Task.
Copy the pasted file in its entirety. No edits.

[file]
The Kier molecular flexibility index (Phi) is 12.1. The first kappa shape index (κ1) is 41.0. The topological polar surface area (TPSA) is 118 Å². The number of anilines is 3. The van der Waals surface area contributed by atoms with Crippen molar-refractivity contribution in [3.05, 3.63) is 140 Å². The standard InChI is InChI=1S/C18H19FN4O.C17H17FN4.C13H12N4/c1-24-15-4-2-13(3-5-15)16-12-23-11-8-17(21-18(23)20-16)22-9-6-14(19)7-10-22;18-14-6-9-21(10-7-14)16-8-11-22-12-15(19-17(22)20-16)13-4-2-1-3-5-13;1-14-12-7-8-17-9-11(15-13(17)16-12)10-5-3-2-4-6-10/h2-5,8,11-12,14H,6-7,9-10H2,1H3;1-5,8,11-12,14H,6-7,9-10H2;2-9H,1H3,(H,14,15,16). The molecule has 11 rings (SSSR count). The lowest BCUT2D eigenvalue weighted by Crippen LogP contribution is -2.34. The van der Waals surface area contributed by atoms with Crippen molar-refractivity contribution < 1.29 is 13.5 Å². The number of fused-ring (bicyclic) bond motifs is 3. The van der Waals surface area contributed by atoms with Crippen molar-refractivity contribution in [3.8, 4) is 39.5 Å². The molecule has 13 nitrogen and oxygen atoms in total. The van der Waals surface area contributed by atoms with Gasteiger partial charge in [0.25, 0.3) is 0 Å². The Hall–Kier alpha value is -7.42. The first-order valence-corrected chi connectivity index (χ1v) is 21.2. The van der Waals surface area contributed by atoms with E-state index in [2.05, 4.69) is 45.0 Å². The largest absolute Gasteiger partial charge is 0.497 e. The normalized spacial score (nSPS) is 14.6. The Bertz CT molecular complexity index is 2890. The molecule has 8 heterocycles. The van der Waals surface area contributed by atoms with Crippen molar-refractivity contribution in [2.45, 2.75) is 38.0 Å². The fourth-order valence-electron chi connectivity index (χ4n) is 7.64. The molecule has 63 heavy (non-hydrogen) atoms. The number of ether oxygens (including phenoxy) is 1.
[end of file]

The Kier molecular flexibility index (Phi) is 12.1. The first kappa shape index (κ1) is 41.0. The topological polar surface area (TPSA) is 118 Å². The number of anilines is 3. The van der Waals surface area contributed by atoms with Crippen molar-refractivity contribution in [3.05, 3.63) is 140 Å². The standard InChI is InChI=1S/C18H19FN4O.C17H17FN4.C13H12N4/c1-24-15-4-2-13(3-5-15)16-12-23-11-8-17(21-18(23)20-16)22-9-6-14(19)7-10-22;18-14-6-9-21(10-7-14)16-8-11-22-12-15(19-17(22)20-16)13-4-2-1-3-5-13;1-14-12-7-8-17-9-11(15-13(17)16-12)10-5-3-2-4-6-10/h2-5,8,11-12,14H,6-7,9-10H2,1H3;1-5,8,11-12,14H,6-7,9-10H2;2-9H,1H3,(H,14,15,16). The molecule has 11 rings (SSSR count). The lowest BCUT2D eigenvalue weighted by Crippen LogP contribution is -2.34. The van der Waals surface area contributed by atoms with Crippen molar-refractivity contribution < 1.29 is 13.5 Å². The number of fused-ring (bicyclic) bond motifs is 3. The van der Waals surface area contributed by atoms with Crippen molar-refractivity contribution in [3.8, 4) is 39.5 Å². The molecule has 13 nitrogen and oxygen atoms in total. The van der Waals surface area contributed by atoms with Gasteiger partial charge in [0.25, 0.3) is 0 Å². The Hall–Kier alpha value is -7.42. The first-order valence-corrected chi connectivity index (χ1v) is 21.2. The van der Waals surface area contributed by atoms with E-state index in [2.05, 4.69) is 45.0 Å². The largest absolute Gasteiger partial charge is 0.497 e. The normalized spacial score (nSPS) is 14.6. The Bertz CT molecular complexity index is 2890. The molecule has 8 heterocycles. The van der Waals surface area contributed by atoms with Crippen molar-refractivity contribution in [2.45, 2.75) is 38.0 Å². The fourth-order valence-electron chi connectivity index (χ4n) is 7.64. The molecule has 63 heavy (non-hydrogen) atoms. The number of ether oxygens (including phenoxy) is 1.